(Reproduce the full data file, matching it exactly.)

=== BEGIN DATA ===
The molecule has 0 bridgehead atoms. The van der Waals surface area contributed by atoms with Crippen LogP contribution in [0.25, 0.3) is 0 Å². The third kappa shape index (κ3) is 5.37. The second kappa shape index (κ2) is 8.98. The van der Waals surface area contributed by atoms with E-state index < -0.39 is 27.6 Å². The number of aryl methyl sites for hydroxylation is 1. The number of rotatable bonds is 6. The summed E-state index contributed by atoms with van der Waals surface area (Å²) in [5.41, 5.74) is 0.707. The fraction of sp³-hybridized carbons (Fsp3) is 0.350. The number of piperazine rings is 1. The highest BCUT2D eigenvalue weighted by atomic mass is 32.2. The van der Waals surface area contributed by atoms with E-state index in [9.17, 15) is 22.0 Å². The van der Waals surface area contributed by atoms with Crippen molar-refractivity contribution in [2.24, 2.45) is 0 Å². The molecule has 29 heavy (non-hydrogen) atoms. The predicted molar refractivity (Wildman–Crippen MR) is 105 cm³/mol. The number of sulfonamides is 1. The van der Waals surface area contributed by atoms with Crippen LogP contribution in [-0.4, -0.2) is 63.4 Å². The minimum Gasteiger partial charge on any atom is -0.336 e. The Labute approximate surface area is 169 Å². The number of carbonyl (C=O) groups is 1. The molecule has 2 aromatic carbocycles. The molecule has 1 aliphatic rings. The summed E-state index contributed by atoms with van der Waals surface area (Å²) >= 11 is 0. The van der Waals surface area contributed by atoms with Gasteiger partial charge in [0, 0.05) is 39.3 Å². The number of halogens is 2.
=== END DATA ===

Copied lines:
The molecule has 0 bridgehead atoms. The van der Waals surface area contributed by atoms with Crippen LogP contribution in [0.25, 0.3) is 0 Å². The third kappa shape index (κ3) is 5.37. The second kappa shape index (κ2) is 8.98. The van der Waals surface area contributed by atoms with E-state index < -0.39 is 27.6 Å². The number of aryl methyl sites for hydroxylation is 1. The number of rotatable bonds is 6. The summed E-state index contributed by atoms with van der Waals surface area (Å²) in [5.41, 5.74) is 0.707. The fraction of sp³-hybridized carbons (Fsp3) is 0.350. The number of piperazine rings is 1. The highest BCUT2D eigenvalue weighted by atomic mass is 32.2. The van der Waals surface area contributed by atoms with E-state index in [9.17, 15) is 22.0 Å². The van der Waals surface area contributed by atoms with Crippen molar-refractivity contribution in [2.24, 2.45) is 0 Å². The molecule has 29 heavy (non-hydrogen) atoms. The predicted molar refractivity (Wildman–Crippen MR) is 105 cm³/mol. The number of sulfonamides is 1. The van der Waals surface area contributed by atoms with Crippen LogP contribution in [-0.4, -0.2) is 63.4 Å². The minimum Gasteiger partial charge on any atom is -0.336 e. The Labute approximate surface area is 169 Å². The number of carbonyl (C=O) groups is 1. The molecule has 2 aromatic carbocycles. The molecule has 1 aliphatic rings. The summed E-state index contributed by atoms with van der Waals surface area (Å²) >= 11 is 0. The van der Waals surface area contributed by atoms with Gasteiger partial charge in [0, 0.05) is 39.3 Å². The number of halogens is 2.